I teach two types of classes here. On the US military base where that class meets only 3 times a week we do an hour and a half classes. Off the base I teach two times a week, but most of the students attend classes that are offered everyday several times during the day, so those classes are only one hour long. Either way I spend basically 15 minutes on warm ups and include basic ukemi in the warm up. Most of the folks on the base I only have for about a year if I'm lucky before they rotate to another assignment and move away. This class tends to remain pretty basic; so I come to class with an idea of what I want to teach and adjust it depending on whether or not the students grasp the fundamental principles. Off post, I sometimes get a good number of folks that have been practicing for a while. When that happens, I drop any preconceived ideas and just have fun letting the class instruction flow from inspiration. It works out fine.
I have visited the NY Aikikai in NYC, and they ask that you come early and warm up on your own, so that when class starts you go right into the instruction. This is a good way to save time, if you are able to control the flow in the training area....

joe

Hanna B
12-20-2004, 12:03 AM
I used to teach a one hour class with mixed levels, followed by another one hour class for those who had trained at least a few months. The first hour passed so quickly... with newbies, everything takes such long time.

Pavel.Dobrus
12-20-2004, 05:58 AM
We have 90 minutes lessons, but often is up to 120 minutes.

I teach beginner class twice a week and advanced class ocassionaly. Both I start with warm up (around 10 minutes), then kihon dosa (15 minutes) followed by ukemi (15 minutes) (time is approximate). Then kihon waza, one or two kihon techniques on which I wanna show some principles and then their evolution to less formal form.

Almost same training sequence for both, beginners and advanced, the more detailed for advanced, of course. Of course, this is not strict sequence of training, but it is usual sequence,

Sometimes there is special training for the ukemis or uke's work and so on.

arjandevries
12-20-2004, 07:08 AM
Hi all,

This goes very well! It helps a lot.
As for the class. It will be all new people so it is a basic class with ikkyo, iriminage, shihonage and kokyo ho. When we are a few month further I will intergrate techniques from 5th kyu and some more kokyonage.
As for now; I have a more advanced group in my home town dojo up to nidan level.
In this class I usually pick a view principles and try to give them with tecqniques.
This month is basic month so all basic techniques and principles will be tought in class.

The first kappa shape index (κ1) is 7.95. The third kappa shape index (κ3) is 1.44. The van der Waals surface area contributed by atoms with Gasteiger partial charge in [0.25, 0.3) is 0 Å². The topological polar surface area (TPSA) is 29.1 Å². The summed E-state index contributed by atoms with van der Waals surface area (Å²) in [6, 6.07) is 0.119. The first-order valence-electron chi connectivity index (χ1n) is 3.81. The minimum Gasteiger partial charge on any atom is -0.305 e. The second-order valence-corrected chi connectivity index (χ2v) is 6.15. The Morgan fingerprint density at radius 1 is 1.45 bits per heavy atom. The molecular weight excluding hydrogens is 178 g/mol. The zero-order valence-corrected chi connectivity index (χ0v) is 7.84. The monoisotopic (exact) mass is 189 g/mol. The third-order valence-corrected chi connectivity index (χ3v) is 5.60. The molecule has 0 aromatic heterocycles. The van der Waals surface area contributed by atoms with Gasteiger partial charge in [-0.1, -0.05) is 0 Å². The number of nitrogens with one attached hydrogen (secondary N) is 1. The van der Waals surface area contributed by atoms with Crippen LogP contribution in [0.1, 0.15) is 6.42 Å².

Thanks and keep going on sharing ideas,

Arjan

Lyle Laizure
12-21-2004, 10:32 PM
Planning is fine and it is good to have plenty of material, but the pace of class should only go as fast as the slowest person. Take your time and don't rush. Even if you have advanced students in your class spending time on the basics is always gold.

PeterR
12-21-2004, 10:56 PM
Planning is fine and it is good to have plenty of material, but the pace of class should only go as fast as the slowest person. Take your time and don't rush. Even if you have advanced students in your class spending time on the basics is always gold.
Lyle - really.

I tend to aim for the happy medium with a chunk set aside for the fastest couple in class.

The slower get pulled-up and the fastest don't get bored.

Hanna B
12-22-2004, 08:15 AM
A happy inbetween can be constructed in many ways. Such as, parts of it adjusted to the slowest person, and parts to the more advanced people.

Lyle Laizure
12-27-2004, 11:21 PM
I tend to aim for the happy medium with a chunk set aside for the fastest couple in class.
The slower get pulled-up and the fastest don't get bored

Nothing wrong with a happy medium. It is important to keep class interesting for the more advanced or faster folks. I do this by individualizing the training. Once a technique is shown and practice has begun I work with the individual couples adjusting, adding or subtracting nuaunces to create more advanced aplications to better suit the individual.

class should only go as fast as the slowest person.
Meaning that if you have a class that is majoritvely beginners I am not likely to show advanced techniques. The application being taught will apply to the general mass then as mentioned above within the practice itself I can adjust for the individual(s).

Olga Mihailova
12-28-2004, 03:31 AM
This year the beginners class started separately from the intermediate and advanced ones, so that they don't interact at all. They are doing lots of AIki-taiso, ukemi, tai-sabaki, all ways of irimi and different movements not finishing it with the throw - and only one or two techniques in a whole practice. And they are doing great! They are not bored either - in four months of the 20 people only few quitted. Since they are all newbies they have nothing to compare to. And now I am really surprised at how good their ukemi are, how quickly they catch the new techniques and how free they feel - not affraid of the mistakes.